Contemporary optimization models suggest that animals optimize benefits of foraging and minimize its costs. For wild bearded capuchins (Sapajus libidinosus), nut-cracking entails cost related to lifting the heavy stone and striking the nut and additional cost to transport the stone if it is not already on the anvil. To assess the role of stone mass and transport distance in capuchins' tool selection, we carried out three field experiments. In Experiment 1, we investigated whether transport distance affected choice of a tool by positioning two stones of the same mass close and far from the anvil. Capuchins con- sistently selected the closer stone, effectively reducing transport costs. In Experiment 2, we examined the trade- off between the cost of transport and the effectiveness in cracking by positioning two stones of different mass close and far from the anvil. Most subjects significantly pre- ferred the closer stone, regardless of mass, whereas others preferred the heavier stone regardless of transport distance. In Experiment 3, we changed transport distance of both stones while maintaining the same distance ratios as in Experiment 2. Capuchins maintained the preferences expressed in Experiment 2, with the exception of one subject. Overall, our findings indicate that (1) individuals vary in their sensitivity to distance of transport, (2) a few meters are perceived as a substantive cost by some mon- keys, and (3) monkeys' body mass affects their decisions. We also developed a non-dimensional Preference index (P) defined as a function of the stone mass and the transport distance to describe monkey's choice.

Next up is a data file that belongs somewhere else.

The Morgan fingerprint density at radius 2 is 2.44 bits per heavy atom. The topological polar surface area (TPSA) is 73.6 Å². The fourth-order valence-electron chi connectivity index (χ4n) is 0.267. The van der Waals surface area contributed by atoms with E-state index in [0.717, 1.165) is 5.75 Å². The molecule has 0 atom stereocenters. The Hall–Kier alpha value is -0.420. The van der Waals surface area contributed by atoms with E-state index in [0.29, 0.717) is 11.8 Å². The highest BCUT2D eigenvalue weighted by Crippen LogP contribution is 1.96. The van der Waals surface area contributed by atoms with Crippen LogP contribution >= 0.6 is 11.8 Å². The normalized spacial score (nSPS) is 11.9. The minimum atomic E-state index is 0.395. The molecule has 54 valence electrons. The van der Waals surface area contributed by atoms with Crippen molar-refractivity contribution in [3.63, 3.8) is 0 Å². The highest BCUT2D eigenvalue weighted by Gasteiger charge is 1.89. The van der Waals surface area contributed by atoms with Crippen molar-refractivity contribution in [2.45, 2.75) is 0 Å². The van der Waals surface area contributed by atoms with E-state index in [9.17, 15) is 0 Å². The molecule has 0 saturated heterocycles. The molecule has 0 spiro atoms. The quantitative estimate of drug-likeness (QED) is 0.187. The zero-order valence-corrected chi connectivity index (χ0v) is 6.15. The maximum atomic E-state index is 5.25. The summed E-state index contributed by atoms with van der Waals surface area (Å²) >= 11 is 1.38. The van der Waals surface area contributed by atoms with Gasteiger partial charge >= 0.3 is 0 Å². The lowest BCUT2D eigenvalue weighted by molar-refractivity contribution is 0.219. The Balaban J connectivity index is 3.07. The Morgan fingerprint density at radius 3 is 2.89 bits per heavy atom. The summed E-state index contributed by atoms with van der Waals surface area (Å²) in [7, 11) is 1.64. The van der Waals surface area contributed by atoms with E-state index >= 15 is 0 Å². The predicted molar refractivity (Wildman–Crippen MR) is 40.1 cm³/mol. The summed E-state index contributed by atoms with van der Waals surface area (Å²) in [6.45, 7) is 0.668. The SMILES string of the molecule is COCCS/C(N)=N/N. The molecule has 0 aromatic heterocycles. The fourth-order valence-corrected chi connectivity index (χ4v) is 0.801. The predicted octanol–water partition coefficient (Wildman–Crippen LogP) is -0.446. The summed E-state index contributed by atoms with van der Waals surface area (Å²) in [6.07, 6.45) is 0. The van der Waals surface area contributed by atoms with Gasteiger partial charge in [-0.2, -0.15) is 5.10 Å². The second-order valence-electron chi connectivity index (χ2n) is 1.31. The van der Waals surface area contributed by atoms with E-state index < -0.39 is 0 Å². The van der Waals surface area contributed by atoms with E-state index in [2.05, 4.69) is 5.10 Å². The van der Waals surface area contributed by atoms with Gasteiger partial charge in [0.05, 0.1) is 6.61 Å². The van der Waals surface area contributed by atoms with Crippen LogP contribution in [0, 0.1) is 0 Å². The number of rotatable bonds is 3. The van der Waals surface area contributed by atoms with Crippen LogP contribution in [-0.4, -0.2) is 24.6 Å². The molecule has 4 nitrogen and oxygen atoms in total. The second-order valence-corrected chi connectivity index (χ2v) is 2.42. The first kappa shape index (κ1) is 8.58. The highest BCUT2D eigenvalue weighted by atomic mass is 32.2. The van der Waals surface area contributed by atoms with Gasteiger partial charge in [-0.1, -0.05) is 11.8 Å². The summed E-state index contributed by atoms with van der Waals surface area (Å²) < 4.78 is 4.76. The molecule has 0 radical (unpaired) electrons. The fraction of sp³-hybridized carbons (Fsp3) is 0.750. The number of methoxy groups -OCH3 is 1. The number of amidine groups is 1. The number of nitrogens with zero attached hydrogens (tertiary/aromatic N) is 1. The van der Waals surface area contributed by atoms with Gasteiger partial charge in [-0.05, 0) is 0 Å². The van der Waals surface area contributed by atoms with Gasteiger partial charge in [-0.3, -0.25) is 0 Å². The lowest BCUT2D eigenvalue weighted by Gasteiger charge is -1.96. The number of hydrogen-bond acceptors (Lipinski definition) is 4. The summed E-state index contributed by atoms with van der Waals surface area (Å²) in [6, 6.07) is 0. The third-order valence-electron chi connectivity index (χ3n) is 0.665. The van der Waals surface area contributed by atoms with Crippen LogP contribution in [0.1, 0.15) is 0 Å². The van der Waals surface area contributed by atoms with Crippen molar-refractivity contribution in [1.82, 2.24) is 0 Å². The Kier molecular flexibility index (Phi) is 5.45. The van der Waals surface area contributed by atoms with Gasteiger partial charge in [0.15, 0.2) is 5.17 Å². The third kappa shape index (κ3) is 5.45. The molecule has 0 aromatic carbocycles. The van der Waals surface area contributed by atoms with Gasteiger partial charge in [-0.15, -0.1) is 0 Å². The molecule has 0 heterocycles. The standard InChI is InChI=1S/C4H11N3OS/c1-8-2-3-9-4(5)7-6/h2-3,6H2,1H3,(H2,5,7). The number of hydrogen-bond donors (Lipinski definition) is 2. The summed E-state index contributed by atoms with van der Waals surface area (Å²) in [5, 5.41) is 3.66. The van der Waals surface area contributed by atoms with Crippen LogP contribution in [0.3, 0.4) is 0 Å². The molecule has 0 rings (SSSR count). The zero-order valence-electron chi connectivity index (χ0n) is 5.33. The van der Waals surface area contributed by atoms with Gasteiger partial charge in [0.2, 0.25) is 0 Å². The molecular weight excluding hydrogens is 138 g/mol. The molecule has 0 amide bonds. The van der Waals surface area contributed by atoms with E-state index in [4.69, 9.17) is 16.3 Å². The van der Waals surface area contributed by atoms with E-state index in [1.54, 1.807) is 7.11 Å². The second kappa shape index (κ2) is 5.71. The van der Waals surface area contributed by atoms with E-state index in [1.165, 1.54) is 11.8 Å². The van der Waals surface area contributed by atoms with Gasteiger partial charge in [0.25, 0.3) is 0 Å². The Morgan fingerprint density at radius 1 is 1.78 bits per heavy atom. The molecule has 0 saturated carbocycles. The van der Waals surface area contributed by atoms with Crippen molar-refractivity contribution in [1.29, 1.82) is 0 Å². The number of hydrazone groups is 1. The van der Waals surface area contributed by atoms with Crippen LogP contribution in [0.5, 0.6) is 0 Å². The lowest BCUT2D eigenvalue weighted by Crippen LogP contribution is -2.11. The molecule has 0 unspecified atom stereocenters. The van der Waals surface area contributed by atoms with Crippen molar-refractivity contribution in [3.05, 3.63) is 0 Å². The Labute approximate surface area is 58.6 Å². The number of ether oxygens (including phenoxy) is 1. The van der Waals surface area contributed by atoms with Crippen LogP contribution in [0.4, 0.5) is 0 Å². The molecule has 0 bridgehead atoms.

Wild bearded capuchin (Sapajus libidinosus) select hammer tools on the basis of both stone mass and distance from the anvil
Springer., Heidelberg, Germania
Animal cognition (Internet) 15 (2012): 1065–1074. doi:10.1007/s10071-012-0530-x
info:cnr-pdr/source/autori:Massaro, L.; Liu, Q.; Visalberghi, Elisabetta; Fragaszy, D./titolo:Wild bearded capuchin (Sapajus libidinosus) select hammer tools on the basis of both stone mass and distance from the anvil/doi:10.1007/s10071-012-0530-x/rivista